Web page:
When Piper received her first Rosenwald grant in 1946, she traveled to the southern states of the U.S. to study the music and culture there. Upon receiving her second Rosenwald grant in 1948, she opted to work in Paris. When she returned home, family obligations took her away from her art, and she focused on other types of work and raising her family. She had two children, a son and a daughter, and was the aunt of conceptual artist Adrian Piper.

Like Alma Thomas, Rose Piper was unable to focus on her artwork during the prime of her life. Her mid-career was interrupted by financial hardship and family obligations, leading her to put her painting on hold and to turn to other careers. She ran a greeting card company, worked as a textile designer, and raised her family. For nearly thirty years, she worked as Rose Ransier, designing knit fabrics. She returned to painting in the 1980s, creating a new and distinct body of work that references the styles of the Flemish School of painting and medieval illuminated manuscripts. Piper died of a stroke on May 11, 2005 in a Connecticut nursing home at age 87.

#4. Barbara Jones-Hogu (1938-2017)

Painter and printmaker Barbara Jones-Hogu was part of the Black Arts Movement of the 1960s and 1970s. She was a founding member of the African Commune of Bad Relevant Artists (AfriCOBRA), an artists collective formed in Chicago in 1968 at the height of the Black Power movement. Other founding members included Jae Jarrell, an artist and fashion designer, and Jae’s artist husband, Wadsworth Jarrell. The artists in the collective were “bad” as in tough and confident, not inferior. Their brightly-colored, patterned art inspired other artists and enlivened the culture of the 1970s, influencing art, film, and fashion.

The Black Power movement advocated for self-determination, black pride, and unity. AfriCOBRA expressed these ideas with visually-appealing images that often embedded words in them. They sought to empower Black communities with positive messages about Black identity, style, and attitude.

Jones-Hogu’s Unite print expresses Black Power and racial pride by showing the powerful men wearing their hair in the natural Afro style, which in the 1960s became a political symbol of pride and a rejection of the idea that Blacks should assimilate into the white culture by straightening their hair. The Unite meaning comes across in a powerful way, with the men standing in unity under the repeated UNITE word, holding up their fists in the Black Power salute. The men are united in their confidence that black lives matter and that black power is an attitude of strength and pride in identity.

Jones-Hugu, Unite

Barbara Jones-Hogu, Unite, 1971. Collection of David Lusenhop and Stacie Anderson. Copyright © 1971.

Like Elizabeth Catlett and Alma Thomas, Jones-Hogu studied art at Howard University. She earned a Bachelor of Arts degree from Howard and then went on to get numerous other degrees. Throughout her life she was interested in education and taught at Malcolm X College in Chicago for more than three decades.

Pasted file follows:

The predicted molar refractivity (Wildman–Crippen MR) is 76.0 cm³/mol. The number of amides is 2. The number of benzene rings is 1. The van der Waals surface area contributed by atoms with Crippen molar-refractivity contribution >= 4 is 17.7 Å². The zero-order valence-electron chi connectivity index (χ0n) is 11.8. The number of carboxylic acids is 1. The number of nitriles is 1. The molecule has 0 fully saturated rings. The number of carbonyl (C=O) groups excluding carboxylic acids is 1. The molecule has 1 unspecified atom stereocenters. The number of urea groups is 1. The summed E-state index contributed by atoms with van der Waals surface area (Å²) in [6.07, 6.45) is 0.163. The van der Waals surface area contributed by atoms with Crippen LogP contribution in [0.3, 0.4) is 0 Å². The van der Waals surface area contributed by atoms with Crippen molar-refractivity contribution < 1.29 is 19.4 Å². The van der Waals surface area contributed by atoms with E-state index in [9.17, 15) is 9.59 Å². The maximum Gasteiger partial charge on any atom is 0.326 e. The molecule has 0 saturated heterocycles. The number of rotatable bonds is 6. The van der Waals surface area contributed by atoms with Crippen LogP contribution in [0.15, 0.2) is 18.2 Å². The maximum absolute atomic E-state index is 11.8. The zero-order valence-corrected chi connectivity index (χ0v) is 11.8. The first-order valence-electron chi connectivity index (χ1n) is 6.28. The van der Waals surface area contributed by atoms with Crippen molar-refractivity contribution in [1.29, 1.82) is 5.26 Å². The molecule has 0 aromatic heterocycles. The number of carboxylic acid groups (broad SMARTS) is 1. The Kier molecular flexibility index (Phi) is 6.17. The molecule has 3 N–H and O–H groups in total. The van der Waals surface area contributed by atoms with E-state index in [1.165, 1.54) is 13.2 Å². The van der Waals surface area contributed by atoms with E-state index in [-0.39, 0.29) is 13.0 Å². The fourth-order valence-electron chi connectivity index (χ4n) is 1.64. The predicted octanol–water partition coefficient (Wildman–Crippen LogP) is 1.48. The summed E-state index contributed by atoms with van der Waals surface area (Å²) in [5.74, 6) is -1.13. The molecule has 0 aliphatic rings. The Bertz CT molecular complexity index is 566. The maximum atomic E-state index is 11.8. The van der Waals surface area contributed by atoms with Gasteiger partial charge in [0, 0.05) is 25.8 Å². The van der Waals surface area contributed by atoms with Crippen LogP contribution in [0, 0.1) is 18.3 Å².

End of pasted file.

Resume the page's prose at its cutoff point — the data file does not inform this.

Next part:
In addition to her BA from Howard, Jones-Hogu earned a Bachelor of Fine Arts degree from the School of the Art Institute of Chicago, a Master of Fine Arts degree from the IIT Institute of Design in Chicago, and a Master’s degree in printing from Illinois Institute of Technology (IIT) in Chicago. She later pursued a Master of Fine Arts in Independent Film and Digital Imaging at Governors State University while in her early seventies.

In her work at IIT, Jones-Hogu focused on prints that were a political indictment and critique of race relations in America. In her work with AfriCOBRA and later, Jones-Hogu sought to convey a more positive statement, “to give a message in terms of action, direction, and ideas to think about to my people as the viewer,” as she said in this interview with Never the Same.

In 1967, Jones-Hogu contributed to the Wall of Respect mural on Chicago’s South Side. The Wall of Respect was a montage of portraits of heroes and heroines of African American culture and history, painted on the side of a building on the South side of Chicago. It was one of the first collective street murals in the U.S. and revived the mural movement in neighborhoods across the country, especially Black neighborhoods. Jones-Hogu completed the theater section of the mural. Notable images on the Wall of Respect included Cicely Tyson, Nat Turner, Malcolm X, Muhammad Ali, Gwendolyn Brooks, W.E.B. Dubois, Marcus Garvey, Aretha Franklin, and Harriet Tubman.

Jones-Hogu’s work has been featured in major group exhibitions documenting the work of African American artists during the Civil Rights Movement and Black Power eras, including Soul of a Nation: Art in the Age of Black Power, the seminal show organized by the Tate Modern in London. In January 2018 her first solo museum exhibition, “Barbara Jones-Hogu: Resist, Relate, Unite 1968-1975,” opened at the DePaul Art Museum in Chicago.

Jones-Hogu passed away in 2017 in Chicago Heights. Upon learning of her death, Culture Type wrote a wonderful, detailed piece about her life and legacy here.

View more work by Elizabeth Catlett, Alma Thomas, and Rose Piper.